FINANCIAL MAIL First it was doctors who crossed borders in response to various international calls, ranging from humanitarian crise s to better pay and skills advancement. Now their patients are following. An increasing number of people are heading to foreign countries for treatments they either can’t get at home or which are much cheaper than at home. And while there, these medical tourists are throwing in a few extra days to recuperate, either at a spa resort, on the beach or on a safari. Estimates of the size of the global medical tourism market vary widely, but US consultancy Patients Beyond Borders puts the value of the market at between US$45.5bn and $72bn. The US firm believes the industry is showing growth of between 15% and 25% each year. SA, ranked among the top destinations for medical travellers, is in a sweet spot to benefit from the money these tourists are prepared to spend. For Europeans and travellers from the Americas and Asia, SA offers an affordable alternative for many cosmetic procedures, thanks to the weak rand. For example, a breast augmentation procedure that costs $8,000 in the UK would cost about $3,600 in SA, according to Medical Tourism SA, a consultancy firm that offers total health-care solutions for medical travellers. American patients who pay about $12,400 for in vitro fertilisation, a procedure that helps woman fall pregnant, can expect to pay a third of that in SA. Even minor treatments such as a botox injection can save medical travellers visiting SA between 25% and 40% in costs. As cosmetic surgery is not covered by most medical aid plans, this increases the appeal for foreign patients. They can save costs by travelling to destinations that perform the procedures more cheaply, while squeezing in extra time for leisure activities. African travellers coming to SA for medical treatments do so less for cost savings and more because of SA’s advanced infrastructure and medical technology, as well as its doctors, whose skills are on par with international standards. It is for this reason that the number of African medical tourists coming to SA by air has increased by 54% in the past three years to 10,477 as at 2015. The country is trusted as a centre for medical excellence. Other popular international destinations include Argentina, Brazil, Costa Rica, El Salvador, India, Malaysia, Singapore, Mexico, Thailand and Turkey. In many cases, however, SA is the preferred destination for English-speaking medical tourists, as it offers language and some cultural commonalties that countries in South America or Asia don’t, says Patients Beyond Borders. Foreign spending on medical care in SA has increased from R582. 8m in 2013 to R916.4m in 2015, as the number of certain categories of tourist, mainly from Europe and those coming by air from other African countries, has increased, data from SA Tourism shows. The average medical tourist stays about six days in SA, versus about 10 days for the average tourist, SA Tourism’s Kaizer Dhliwayo says. European medical patients, who tend to stay in SA for up to 15 days, increased from about 1,300 in 2013 to just over 3,000 in 2015. However, the number of African travellers coming by land — mainly from neighbouring countries in the Southern African Development Community region — has gone in the opposite direction over the same three-year period. These travellers represent the majority of medical tourism to SA (more than 90%). Last year, medical tourists, like business and leisure travellers to SA, were knocked by the contentious visa regulations, which made it difficult to enter the country. This has since been remedied by the department of home affairs, which has eased some of the travel restrictions. India is also now performing some procedures that SA is not authorised to do, says one industry expert. As a result of the drop in the number of African tourists coming by land, the total number of medical travellers to SA declined from 348,731 in 2013 to 164,930, says Dhliwayo. Figures for the first quarter of 2016 also indicate a decline in the total number for the same reason, he says. However, an increase in medical tourists from Europe and African countries such as Angola, the Democratic Republic of Congo, Congo and Nigeria has more than offset the decline in terms of their spending, which has continued to rise. “Africa remains a growing business for medical tourism,” says Lorraine Melville, founder and owner of Surgeon & Safari, a consultancy firm that provides medical facilitation services for governments, corporates and wealthy private individuals. Surgeon & Safari, like other consultancy firms such as Medical Tourism SA, works with a network of doctors and hospitals. They arrange for consultations with doctors, transport patients from the airport to the hospital, accommodate guests, assist with visa applications and insurance (at times) and arrange for post-treatment services. A total package at Surgeon & Safari can cost up to R100,000, excluding flights. Melville says she made the switch, four years ago, from elective (cosmetic) surgery to general medical treatments “as this is a bigger business among African clients”. The latter includes dealing with pregnant patients, neurology (disorders in the nervous system), pulmonology (treating lung conditions) and general check-ups. “A lot of expatriates work for these international companies and these people will require medical services,” she says. “Sometimes a flight to [their home country] will be too far as they may not be able to get there on time for the treatment they require.” As the middle class in Africa continues to grow and international companies continue to expand into the continent, so too will the demand for medical health care in SA facilities, Melville says.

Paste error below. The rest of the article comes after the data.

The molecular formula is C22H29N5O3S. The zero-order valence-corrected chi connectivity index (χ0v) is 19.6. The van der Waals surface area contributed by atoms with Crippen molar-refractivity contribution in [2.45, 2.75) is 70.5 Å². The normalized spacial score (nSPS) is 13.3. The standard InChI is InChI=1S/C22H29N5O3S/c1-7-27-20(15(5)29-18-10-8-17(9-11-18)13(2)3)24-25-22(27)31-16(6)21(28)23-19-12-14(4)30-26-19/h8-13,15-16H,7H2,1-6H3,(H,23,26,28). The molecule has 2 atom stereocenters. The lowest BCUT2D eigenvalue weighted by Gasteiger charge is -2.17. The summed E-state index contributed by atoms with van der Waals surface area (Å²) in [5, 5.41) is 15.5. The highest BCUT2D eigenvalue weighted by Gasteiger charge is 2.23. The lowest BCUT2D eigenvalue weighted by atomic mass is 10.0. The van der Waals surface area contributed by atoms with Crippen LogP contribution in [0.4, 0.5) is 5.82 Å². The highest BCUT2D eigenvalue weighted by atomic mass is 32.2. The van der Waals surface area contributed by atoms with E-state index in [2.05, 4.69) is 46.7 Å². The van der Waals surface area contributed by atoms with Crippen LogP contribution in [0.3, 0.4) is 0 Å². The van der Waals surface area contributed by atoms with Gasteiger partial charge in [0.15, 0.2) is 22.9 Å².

Created at 2016/07/21 09:42 AM by Mediclinic
Last modified at 2016/07/21 09:42 AM by Mediclinic